A gas fireplace adds warmth and ambiance to your home without all the work of maintaining a traditional wood-burner. You won’t need a chimney or a chimney sweep. You won’t need to keep a stockpile of logs or stoke the fire to keep it going. Once your fireplace is installed, all you’ll have to do is turn it on.
When you buy a gas fireplace, it will come with a manual that you should follow carefully. Each model has its own safety guidelines which ensure the right distances from combustibles. The most common style is a direct-vent log fireplace, which can be vented directly out of the wall or ceiling. The following are instructions for installing a gas fireplace, which will be vented out of the wall.
Choose a Location
Where you put the unit matters. Pick an area of the room that will be both visually appealing and practical. Make sure that it is convenient for installing a gas line, hooking up any necessary electricity and running the ventilation. Ventilating through an exterior wall is preferred.
Do a Test-Fit
These types of fireplaces must be elevated for safety. You will need to either build or buy a platform which fits the standards set out for your model. Test out the location with your newly purchased unit and its platform. See if it works as you’d imagined and if it meets the positioning requirements of your manual.
Start Building the Piping
Once you’re confident that the location works, build the ventilation piping up from the starting collar to the wall. You will need to secure the first piping to the stove collar with stove cement. Sketch a line onto the wall around the piping to find your center for cutting a ventilation hole.
Create Ventilation Hole
Move the unit and platform away. A wall-pass-through component will have come with your fireplace and you can use this to determine the size of your hole. Make shallow cuts to create the hole, then check to make sure that it is between studs and that there are no wires or pipes obstructing the space. Mark your place to the exterior portion of the wall by drilling a hole in each corner, then cut the ventilation hole from the outside. Frame the inside of the cut-out space with lumber.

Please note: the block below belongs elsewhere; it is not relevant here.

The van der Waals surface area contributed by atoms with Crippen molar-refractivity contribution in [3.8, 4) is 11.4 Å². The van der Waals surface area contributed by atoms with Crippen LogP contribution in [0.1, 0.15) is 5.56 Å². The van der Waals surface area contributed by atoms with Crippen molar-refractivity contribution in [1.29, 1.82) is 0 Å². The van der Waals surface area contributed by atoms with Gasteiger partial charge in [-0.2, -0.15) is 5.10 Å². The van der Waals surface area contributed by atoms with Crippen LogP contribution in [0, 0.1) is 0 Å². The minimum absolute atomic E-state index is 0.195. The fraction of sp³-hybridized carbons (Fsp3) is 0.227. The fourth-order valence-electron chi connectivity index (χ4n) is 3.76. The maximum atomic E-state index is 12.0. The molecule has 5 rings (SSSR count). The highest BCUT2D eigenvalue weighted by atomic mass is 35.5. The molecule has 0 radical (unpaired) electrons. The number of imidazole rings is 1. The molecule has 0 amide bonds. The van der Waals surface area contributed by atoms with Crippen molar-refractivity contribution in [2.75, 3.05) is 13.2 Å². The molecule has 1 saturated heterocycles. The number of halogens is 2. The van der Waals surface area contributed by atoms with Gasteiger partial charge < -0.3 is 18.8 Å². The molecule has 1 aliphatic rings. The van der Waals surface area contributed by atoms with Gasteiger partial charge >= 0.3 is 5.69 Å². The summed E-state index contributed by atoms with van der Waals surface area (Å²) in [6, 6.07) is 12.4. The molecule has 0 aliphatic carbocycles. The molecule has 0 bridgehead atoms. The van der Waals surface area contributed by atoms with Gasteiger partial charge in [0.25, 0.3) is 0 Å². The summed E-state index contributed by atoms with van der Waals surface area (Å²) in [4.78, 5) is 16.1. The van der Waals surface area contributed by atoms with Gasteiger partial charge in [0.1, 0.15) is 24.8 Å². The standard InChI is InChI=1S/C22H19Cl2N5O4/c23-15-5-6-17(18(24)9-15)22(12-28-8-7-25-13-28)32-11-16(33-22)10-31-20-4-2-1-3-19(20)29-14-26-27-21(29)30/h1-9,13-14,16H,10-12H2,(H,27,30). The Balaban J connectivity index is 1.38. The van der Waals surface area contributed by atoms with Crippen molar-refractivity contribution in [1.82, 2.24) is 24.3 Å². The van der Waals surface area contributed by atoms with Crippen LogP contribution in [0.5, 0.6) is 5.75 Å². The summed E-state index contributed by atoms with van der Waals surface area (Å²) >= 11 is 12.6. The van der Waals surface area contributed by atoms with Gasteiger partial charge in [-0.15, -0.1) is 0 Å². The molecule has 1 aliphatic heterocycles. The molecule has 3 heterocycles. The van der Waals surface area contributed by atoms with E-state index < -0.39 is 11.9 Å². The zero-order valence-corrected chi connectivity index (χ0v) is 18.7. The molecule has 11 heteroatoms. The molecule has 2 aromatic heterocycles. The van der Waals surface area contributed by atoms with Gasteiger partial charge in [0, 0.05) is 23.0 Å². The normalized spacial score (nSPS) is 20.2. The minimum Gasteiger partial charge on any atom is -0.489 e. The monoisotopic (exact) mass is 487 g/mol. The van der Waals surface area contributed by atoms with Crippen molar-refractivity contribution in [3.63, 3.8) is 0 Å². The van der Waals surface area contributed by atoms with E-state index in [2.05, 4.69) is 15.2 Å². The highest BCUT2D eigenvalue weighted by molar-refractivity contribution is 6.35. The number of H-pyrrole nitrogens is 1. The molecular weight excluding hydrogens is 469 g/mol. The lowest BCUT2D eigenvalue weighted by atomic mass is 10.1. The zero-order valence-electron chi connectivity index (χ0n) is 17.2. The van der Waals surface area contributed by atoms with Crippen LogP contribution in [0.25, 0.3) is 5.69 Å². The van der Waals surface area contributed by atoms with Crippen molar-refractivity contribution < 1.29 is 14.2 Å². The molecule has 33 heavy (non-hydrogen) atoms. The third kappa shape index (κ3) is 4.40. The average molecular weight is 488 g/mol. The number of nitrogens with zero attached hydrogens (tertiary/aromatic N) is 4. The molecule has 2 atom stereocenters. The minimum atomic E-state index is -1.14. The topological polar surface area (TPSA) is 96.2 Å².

Install Pass-Through and Piping
Line the hole’s new frame with high-temperature caulk and slide the pass-through component into place. Secure this component with screws. Put the platform and fireplace back in position and connect the rest of the piping. Seal the firestop to the pipe with high-temperature caulk and install the outside firestop and drip cap.
Hook It Up
You’ll want to hire a professional to install a new gas line and, if your unit requires electricity for fans or other components, you will want to call an electrician. According to HomeAdvisor’s Fireplace Installation Cost Guide, gas line installation costs $500-$2,000 and wiring costs $150-$300.
Your fireplace won’t need a mantle and frame but these additions could make it look more realistic and complete. You can buy them pre-made or build them yourself.
In the process of cutting a hole for ventilation and building on a frame, you may have made a mess of your drywall. If so, drywall repair costs can help you determine whether you need a handyman or a drywall contractor.
The cost to install your own gas fireplace and have it hooked up by a professional should cost around $1,000-$3,000. The more bells and whistles you want, like imitation masonry and framing, the higher your cost will be. It will be worth the expense, however, because having a fireplace to heat your home can save you over 25% on your energy bills. It is also a cleaner and more efficient alternative to a real wood-burning unit.
If you want the look of a fireplace and you would rather not make a hole for ventilation, consider buying a vent-free one. Ventless fireplaces are relatively new and they do not require piping.
Tip: It is best to buy your ventilation components and your fireplace unit at the same time, with the help of an expert at a fireplace showroom. This way, you can be confident that your parts will work efficiently together.